Since the 1959-60 season, Jammu and Kashmir has been a constant presence in India’s domestic calendar. But over six decades, success stories have been few and far between. Cricket from the region made headlines for wrong reasons.Despite being in existence from 1970, the Jammu and Kashmir Cricket Association (JKCA) has never arranged a state-level tournament. Saddled with corruption charges, the body is being run by an ad-hoc committee at the moment.
The story could have remained the same. But of late, a bit of a change is visible on the horizon. The committee running the association pulled off a coup of sorts in its bid to make things happen and brought in Irfan Pathan as player-cum-mentor.
Not wanted by Baroda, it is an interesting period in the former India all-rounder’s life as well. Once hailed as the next Kapil Dev and Man of the Match in the inaugural World T20 final in 2007, Pathan was at quite the crossroads. At 33, he decided to take the plunge.
“I know I have it in me to not just compete but to win matches for the county. But there is a bigger life outside cricket. This will help learn many things. The administrative side, taking care of a team’s interests excited me. Some of it I haven’t done before,” Pathan says.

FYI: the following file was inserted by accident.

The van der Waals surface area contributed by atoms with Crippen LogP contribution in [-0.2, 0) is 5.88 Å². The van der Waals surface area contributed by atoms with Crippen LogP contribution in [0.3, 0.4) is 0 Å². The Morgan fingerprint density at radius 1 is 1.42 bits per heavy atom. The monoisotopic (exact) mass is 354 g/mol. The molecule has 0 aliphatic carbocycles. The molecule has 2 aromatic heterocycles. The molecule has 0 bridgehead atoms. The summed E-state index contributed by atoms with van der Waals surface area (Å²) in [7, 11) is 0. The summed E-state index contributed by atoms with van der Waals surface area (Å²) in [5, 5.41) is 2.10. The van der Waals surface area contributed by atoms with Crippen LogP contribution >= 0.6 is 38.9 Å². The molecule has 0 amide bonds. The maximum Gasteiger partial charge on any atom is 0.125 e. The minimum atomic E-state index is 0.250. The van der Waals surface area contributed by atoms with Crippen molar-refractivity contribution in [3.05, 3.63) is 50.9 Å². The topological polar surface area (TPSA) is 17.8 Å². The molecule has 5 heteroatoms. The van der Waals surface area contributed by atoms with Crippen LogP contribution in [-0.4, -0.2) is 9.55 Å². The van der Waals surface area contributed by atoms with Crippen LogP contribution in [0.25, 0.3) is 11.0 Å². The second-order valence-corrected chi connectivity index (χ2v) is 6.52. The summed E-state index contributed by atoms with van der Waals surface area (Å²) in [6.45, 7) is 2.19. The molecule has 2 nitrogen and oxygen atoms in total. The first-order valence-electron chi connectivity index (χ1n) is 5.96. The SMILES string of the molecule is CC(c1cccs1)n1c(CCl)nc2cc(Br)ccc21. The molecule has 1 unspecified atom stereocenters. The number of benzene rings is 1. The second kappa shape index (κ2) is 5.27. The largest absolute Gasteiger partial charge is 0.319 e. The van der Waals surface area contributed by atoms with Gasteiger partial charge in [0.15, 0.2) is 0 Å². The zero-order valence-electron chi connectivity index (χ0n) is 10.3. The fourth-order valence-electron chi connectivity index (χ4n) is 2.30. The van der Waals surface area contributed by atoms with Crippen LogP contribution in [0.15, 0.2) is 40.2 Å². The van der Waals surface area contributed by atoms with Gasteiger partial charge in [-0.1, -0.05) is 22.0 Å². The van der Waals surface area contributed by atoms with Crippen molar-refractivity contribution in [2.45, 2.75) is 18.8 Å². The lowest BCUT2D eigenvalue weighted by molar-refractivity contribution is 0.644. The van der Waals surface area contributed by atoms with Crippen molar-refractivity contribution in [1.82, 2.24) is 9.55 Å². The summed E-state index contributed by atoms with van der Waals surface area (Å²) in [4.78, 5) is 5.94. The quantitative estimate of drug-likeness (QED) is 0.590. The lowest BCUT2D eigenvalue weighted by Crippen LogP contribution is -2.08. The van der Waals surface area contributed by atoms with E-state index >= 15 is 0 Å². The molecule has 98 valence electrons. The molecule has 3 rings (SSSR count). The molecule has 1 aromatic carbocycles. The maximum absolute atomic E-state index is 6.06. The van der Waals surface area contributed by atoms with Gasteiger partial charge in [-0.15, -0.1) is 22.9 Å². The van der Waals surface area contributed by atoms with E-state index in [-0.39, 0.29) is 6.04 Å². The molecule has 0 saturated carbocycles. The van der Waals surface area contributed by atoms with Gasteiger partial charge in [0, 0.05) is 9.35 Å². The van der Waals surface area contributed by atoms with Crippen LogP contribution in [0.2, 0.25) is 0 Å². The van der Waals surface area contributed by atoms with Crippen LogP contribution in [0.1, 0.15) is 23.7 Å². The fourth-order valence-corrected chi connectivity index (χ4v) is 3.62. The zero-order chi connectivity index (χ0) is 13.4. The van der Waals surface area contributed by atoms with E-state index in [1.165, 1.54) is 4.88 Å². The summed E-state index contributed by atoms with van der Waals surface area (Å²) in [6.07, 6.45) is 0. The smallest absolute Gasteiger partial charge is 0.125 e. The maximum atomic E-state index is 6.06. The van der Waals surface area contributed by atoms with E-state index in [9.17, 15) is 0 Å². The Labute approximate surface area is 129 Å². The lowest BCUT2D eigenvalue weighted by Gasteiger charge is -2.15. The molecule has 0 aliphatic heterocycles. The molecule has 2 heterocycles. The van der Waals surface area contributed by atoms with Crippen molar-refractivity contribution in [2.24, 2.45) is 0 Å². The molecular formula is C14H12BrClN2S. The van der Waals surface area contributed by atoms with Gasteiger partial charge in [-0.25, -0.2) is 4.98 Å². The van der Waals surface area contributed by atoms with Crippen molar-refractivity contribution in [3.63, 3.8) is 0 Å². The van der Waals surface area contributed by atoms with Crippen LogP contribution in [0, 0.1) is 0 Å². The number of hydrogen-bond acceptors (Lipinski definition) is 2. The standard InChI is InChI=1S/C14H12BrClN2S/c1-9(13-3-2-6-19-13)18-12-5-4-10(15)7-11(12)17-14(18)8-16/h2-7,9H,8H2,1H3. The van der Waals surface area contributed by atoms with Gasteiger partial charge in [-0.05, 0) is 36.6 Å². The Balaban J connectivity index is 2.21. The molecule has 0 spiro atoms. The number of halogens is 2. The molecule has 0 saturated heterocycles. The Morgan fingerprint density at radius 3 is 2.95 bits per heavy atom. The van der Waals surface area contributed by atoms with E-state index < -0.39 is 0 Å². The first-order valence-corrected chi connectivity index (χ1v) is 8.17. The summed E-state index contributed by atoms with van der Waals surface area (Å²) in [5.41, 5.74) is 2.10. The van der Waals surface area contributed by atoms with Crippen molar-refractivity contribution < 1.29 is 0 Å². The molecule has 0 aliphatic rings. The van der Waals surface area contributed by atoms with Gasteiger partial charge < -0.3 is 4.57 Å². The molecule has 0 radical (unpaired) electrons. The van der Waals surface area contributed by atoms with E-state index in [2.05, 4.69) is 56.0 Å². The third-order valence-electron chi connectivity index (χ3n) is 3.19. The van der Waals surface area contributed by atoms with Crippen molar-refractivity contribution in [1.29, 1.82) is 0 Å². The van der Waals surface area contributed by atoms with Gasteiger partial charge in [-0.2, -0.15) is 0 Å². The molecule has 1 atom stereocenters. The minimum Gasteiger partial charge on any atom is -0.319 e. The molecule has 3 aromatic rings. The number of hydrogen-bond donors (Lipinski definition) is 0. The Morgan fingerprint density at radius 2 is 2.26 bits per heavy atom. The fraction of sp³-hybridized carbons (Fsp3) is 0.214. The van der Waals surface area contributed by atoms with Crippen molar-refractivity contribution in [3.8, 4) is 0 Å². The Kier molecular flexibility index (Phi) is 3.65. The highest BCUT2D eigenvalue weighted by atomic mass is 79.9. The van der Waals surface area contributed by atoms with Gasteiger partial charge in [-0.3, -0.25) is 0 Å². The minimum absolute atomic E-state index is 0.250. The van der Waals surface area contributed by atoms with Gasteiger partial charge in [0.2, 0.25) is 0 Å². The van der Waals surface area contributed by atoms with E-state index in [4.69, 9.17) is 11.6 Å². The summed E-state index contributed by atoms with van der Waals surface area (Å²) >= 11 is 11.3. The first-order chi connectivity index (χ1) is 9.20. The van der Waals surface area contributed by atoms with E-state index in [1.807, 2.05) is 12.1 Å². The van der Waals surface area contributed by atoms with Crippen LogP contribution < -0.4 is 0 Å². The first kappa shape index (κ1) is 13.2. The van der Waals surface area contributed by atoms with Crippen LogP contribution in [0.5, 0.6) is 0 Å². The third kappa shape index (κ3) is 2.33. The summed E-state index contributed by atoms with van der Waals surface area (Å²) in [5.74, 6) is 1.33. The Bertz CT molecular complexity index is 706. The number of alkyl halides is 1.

But hiring a high-profile player and development of cricket are different matters altogether. Jammu and Kashmir has no district or club-level tournament to choose players from. Each time they select teams, they hold trials. Nobody knows before selection how the players might perform in match situations. There are no turf wickets and a harsh winter which stops cricket in the Kashmir region in those months. To make matters worse, the cricket season gets frequently disrupted because of turmoil in the region. So even if there is talent, as the stories of Adil Nabi and Parvez Rasool testify, there is no system to nurture.